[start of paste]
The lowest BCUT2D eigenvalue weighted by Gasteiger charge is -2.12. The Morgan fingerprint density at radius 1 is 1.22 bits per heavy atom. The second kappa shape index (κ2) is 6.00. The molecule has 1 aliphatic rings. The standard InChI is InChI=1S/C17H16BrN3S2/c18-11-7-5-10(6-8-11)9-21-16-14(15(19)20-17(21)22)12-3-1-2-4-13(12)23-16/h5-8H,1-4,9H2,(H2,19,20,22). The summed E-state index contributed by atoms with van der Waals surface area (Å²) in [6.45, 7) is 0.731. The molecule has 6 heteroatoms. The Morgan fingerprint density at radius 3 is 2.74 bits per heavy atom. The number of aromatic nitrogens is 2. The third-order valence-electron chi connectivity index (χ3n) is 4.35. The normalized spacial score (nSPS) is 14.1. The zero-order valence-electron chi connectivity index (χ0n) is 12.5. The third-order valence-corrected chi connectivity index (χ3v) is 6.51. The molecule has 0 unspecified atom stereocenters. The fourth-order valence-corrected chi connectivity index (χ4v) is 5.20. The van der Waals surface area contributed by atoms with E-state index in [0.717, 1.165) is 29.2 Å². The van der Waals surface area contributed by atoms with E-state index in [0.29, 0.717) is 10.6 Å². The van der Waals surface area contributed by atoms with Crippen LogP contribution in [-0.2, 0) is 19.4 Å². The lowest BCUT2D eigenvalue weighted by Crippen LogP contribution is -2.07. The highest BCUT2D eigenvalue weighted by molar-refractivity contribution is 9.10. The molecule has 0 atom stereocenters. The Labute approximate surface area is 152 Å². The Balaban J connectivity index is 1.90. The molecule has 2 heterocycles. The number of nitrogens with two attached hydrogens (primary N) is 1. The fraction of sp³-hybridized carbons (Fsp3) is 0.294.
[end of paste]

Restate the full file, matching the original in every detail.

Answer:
The lowest BCUT2D eigenvalue weighted by Gasteiger charge is -2.12. The Morgan fingerprint density at radius 1 is 1.22 bits per heavy atom. The second kappa shape index (κ2) is 6.00. The molecule has 1 aliphatic rings. The standard InChI is InChI=1S/C17H16BrN3S2/c18-11-7-5-10(6-8-11)9-21-16-14(15(19)20-17(21)22)12-3-1-2-4-13(12)23-16/h5-8H,1-4,9H2,(H2,19,20,22). The summed E-state index contributed by atoms with van der Waals surface area (Å²) in [6.45, 7) is 0.731. The molecule has 6 heteroatoms. The Morgan fingerprint density at radius 3 is 2.74 bits per heavy atom. The number of aromatic nitrogens is 2. The third-order valence-electron chi connectivity index (χ3n) is 4.35. The normalized spacial score (nSPS) is 14.1. The zero-order valence-electron chi connectivity index (χ0n) is 12.5. The third-order valence-corrected chi connectivity index (χ3v) is 6.51. The molecule has 0 unspecified atom stereocenters. The fourth-order valence-corrected chi connectivity index (χ4v) is 5.20. The van der Waals surface area contributed by atoms with E-state index in [0.717, 1.165) is 29.2 Å². The van der Waals surface area contributed by atoms with E-state index in [0.29, 0.717) is 10.6 Å². The van der Waals surface area contributed by atoms with Crippen LogP contribution in [-0.2, 0) is 19.4 Å². The lowest BCUT2D eigenvalue weighted by Crippen LogP contribution is -2.07. The highest BCUT2D eigenvalue weighted by molar-refractivity contribution is 9.10. The molecule has 0 atom stereocenters. The Labute approximate surface area is 152 Å². The Balaban J connectivity index is 1.90. The molecule has 2 heterocycles. The number of nitrogens with two attached hydrogens (primary N) is 1. The fraction of sp³-hybridized carbons (Fsp3) is 0.294.